Tuesday, August 3, 2010

Capture at Robroyston

Wallace’s capture took place on the third of August in the year 1305. It happened in Robroyston, a small town outside Glasgow. I think it a good idea to explain that Robroyston has nothing to do with Rob Roy MacGregor, seeing as this was for before his time, but it comes from the name “Ralph Raa’s town”. Who Ralph Raa was, I don’t know. but this became the place known for Wallace’s capture.

It happened at about midnight on August 3rd. William Wallace had been on his way down south, for what reasons we can only guess at. It is thought that he was drawn south after he got a letter from Robert the Bruce, saying that he wanted to meet with him. Weather or not this story is true, it is almost positive that Bruce did not have anything to do with Wallace’s betrayal. That was all from the side of a man named John Menteith.

Menteith was actually a Steward and earl of Menteith. The name comes from a corruption of the “mounth of Teith” mounth being the high ground that separates two rivers. The Menteith family was came from north of the lake of Menteith near Callander in Perthshire. It’s still called a lake to this day. No one knows weather it is because of John Mentieth’s horrible betrayal, or weather it was just a cartographer’s mistake. Menteith was one of the many earls who was captured by the English in the Battle of Dunbar in 1296 and was released when he agreed to fight got Longshanks in France. He eventually was set free and came back to Scotland sometime between 1297 and 1298 where he apparently joined up with Wallace. After Wallace went on his journey to France, it seems Menteith had, like most Scottish earls, swore fealty to Longshanks. He was recruited to capture Wallace by one, John Seagrave, who was asked by Longshanks to find someone who could bring him William Wallace. They arraigned to meet at the church of Rutherglen where Seagrave paid Menteith for the capture of England’s greatest enemy and he set off with a few chosen men to do the filthy deed.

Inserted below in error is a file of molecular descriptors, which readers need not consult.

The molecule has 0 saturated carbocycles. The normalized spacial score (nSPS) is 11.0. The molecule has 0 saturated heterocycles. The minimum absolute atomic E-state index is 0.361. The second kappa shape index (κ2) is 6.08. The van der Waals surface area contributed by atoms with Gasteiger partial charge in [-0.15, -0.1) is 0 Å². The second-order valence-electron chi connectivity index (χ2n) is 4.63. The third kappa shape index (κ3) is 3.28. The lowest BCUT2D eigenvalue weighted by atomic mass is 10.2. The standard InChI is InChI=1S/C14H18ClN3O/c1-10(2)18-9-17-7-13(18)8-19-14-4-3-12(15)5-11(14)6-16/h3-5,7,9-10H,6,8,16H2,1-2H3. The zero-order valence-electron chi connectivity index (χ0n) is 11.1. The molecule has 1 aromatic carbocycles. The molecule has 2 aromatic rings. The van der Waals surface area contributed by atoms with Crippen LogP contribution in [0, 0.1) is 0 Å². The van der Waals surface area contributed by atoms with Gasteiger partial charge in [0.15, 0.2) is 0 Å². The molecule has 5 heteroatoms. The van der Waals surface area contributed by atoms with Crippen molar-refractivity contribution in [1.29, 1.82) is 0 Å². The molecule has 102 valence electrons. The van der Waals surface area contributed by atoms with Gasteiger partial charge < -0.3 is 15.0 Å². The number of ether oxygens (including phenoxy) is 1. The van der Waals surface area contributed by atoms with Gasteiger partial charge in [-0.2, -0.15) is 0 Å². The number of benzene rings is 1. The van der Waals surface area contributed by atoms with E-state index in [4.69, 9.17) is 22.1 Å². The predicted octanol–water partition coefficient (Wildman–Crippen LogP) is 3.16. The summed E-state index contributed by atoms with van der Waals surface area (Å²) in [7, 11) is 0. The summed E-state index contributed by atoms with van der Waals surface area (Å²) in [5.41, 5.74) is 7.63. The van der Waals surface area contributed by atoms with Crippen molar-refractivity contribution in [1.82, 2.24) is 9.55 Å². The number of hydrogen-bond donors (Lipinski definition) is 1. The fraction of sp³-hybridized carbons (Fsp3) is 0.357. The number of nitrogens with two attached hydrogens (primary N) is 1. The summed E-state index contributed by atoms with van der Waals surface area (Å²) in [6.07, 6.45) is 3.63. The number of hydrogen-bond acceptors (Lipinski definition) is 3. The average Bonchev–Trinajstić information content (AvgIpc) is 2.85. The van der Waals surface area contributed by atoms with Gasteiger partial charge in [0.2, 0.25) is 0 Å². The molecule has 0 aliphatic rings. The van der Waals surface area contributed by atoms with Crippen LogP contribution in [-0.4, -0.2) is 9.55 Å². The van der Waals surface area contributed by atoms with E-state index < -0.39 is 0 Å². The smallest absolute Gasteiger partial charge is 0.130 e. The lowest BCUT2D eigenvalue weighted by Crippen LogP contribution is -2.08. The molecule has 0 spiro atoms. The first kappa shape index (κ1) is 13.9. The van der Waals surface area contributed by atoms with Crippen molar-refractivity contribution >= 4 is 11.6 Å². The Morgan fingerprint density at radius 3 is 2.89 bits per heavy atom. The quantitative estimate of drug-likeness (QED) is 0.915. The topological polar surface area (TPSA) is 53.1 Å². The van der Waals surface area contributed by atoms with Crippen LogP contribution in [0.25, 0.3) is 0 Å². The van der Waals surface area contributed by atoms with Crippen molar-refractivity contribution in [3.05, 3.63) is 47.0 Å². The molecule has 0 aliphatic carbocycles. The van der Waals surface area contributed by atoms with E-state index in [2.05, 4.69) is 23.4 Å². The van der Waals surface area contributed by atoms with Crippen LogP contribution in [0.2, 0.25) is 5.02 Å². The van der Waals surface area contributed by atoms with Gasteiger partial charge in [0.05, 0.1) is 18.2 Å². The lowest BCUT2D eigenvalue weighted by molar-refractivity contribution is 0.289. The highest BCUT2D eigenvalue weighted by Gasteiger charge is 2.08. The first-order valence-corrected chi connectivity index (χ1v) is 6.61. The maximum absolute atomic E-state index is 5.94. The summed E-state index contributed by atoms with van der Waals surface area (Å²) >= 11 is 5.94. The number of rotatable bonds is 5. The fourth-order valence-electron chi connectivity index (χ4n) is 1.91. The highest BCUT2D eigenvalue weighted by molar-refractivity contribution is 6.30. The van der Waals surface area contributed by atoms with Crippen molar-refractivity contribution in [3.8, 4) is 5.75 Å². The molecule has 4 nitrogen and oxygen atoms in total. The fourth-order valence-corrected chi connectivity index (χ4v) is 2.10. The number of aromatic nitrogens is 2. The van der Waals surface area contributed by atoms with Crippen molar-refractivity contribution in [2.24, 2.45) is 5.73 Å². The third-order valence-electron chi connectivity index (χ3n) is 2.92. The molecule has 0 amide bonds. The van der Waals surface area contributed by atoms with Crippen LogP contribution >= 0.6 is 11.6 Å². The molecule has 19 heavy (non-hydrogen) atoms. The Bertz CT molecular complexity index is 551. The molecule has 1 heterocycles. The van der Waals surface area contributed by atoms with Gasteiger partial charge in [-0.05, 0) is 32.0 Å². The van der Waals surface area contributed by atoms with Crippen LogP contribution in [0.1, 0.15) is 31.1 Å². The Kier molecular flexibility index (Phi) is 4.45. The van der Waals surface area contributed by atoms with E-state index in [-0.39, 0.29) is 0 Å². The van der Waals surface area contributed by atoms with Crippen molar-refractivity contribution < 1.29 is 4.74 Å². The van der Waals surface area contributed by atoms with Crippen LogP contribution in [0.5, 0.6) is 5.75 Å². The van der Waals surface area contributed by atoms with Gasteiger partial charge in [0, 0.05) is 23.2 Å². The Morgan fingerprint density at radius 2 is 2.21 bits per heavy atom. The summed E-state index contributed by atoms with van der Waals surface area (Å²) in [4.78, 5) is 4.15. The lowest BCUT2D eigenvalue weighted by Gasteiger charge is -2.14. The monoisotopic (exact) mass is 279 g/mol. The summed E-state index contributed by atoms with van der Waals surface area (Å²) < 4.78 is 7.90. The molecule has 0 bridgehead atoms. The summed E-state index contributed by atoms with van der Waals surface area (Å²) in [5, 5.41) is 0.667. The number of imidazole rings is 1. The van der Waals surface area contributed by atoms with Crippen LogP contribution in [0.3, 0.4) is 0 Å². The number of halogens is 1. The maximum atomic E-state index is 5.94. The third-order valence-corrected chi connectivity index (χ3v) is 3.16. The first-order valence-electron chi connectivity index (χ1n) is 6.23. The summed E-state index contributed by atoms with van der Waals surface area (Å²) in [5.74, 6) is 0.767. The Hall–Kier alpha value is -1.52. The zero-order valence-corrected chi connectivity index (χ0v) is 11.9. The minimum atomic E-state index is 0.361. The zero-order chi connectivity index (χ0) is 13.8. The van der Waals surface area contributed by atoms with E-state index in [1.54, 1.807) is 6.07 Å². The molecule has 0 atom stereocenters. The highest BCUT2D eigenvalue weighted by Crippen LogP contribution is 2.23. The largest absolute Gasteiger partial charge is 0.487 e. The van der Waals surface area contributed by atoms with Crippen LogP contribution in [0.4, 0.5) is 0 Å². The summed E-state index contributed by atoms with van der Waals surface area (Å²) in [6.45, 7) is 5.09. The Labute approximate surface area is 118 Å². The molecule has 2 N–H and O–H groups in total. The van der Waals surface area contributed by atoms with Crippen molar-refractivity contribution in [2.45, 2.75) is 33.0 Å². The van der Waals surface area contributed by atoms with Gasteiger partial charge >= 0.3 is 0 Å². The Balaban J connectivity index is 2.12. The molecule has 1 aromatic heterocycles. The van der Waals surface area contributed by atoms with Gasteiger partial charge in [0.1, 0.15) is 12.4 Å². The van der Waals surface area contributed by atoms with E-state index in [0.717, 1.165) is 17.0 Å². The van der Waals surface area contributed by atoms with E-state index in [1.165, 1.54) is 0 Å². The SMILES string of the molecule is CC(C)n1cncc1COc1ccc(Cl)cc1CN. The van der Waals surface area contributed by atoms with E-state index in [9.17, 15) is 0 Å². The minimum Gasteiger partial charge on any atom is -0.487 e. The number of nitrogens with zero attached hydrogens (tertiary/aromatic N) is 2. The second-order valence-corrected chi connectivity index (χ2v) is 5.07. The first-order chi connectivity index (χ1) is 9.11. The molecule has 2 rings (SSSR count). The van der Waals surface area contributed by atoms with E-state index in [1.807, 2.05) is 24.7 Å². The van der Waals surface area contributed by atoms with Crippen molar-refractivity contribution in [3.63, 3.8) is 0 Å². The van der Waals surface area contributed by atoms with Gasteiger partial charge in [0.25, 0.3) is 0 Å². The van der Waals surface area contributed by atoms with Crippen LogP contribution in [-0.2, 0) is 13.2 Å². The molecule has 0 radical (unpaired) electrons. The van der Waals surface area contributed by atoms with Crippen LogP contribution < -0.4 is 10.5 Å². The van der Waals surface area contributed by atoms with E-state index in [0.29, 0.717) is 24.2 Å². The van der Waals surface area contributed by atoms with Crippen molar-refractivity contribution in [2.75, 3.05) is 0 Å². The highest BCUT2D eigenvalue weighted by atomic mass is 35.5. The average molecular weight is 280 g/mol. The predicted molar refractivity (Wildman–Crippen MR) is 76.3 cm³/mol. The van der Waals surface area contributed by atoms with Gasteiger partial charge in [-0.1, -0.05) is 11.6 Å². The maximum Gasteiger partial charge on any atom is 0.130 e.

It was said that Wallace was with his companion Kerlie when he was captured. Kerlie was killed in the process and Wallace was taken, though I doubt it was with ease. It is hard to believe that a man as strong and determined as William Wallace would be taken without a fight. I imagine him starting to fight them off as they came to accost him while he slept and I’m sure he gave them a run for their money. But Menteith, knowing Wallace personally and more then likely knowing his full capabilities, must have taken precautions because he was eventually brought down and chained to head off to Dumbarton Castle, where Menteith was sheriff. He was kept their the night and then Menteith had him escorted to a rendezvous with Seagrave who was to take Wallace to London for his trial and, untimely, his execution.

Even to this day, John Menteith is scorned and hated as the man who betrayed Scotland’s greatest hero. There is a monument at Robroyston now to commemorate Wallace’s capture is the barn there. The only problem with the plaque though, is that it says Wallace was captured on the 5th when he was really captured on the 3rd. There are several plaques around Scotland that have anachronisms on them. The barn that Wallace was captured in is long gone now, but Sir Walter Scott had a chair name out of the rafters and it is still at Abbotsford house along with all of his other artifacts.

The saddest part of this whole thing was that, not only was Menteith a good friend of Wallace, thus making the betrayal all the more painful, but it is thought that Wallace was also the godfather to two of Menteith's children. There’s no wonder Menteith has gone down in history as one of the most hated villains Scotland has ever known.

Here’s a website the Robryston monument

And here’s a link to a video David R. Ross showing us around the place and telling a little about the history of Wallace’s capture

I will be back later with another post talking a little bit about Wallace’s journey to London.

Slainte, Hazel

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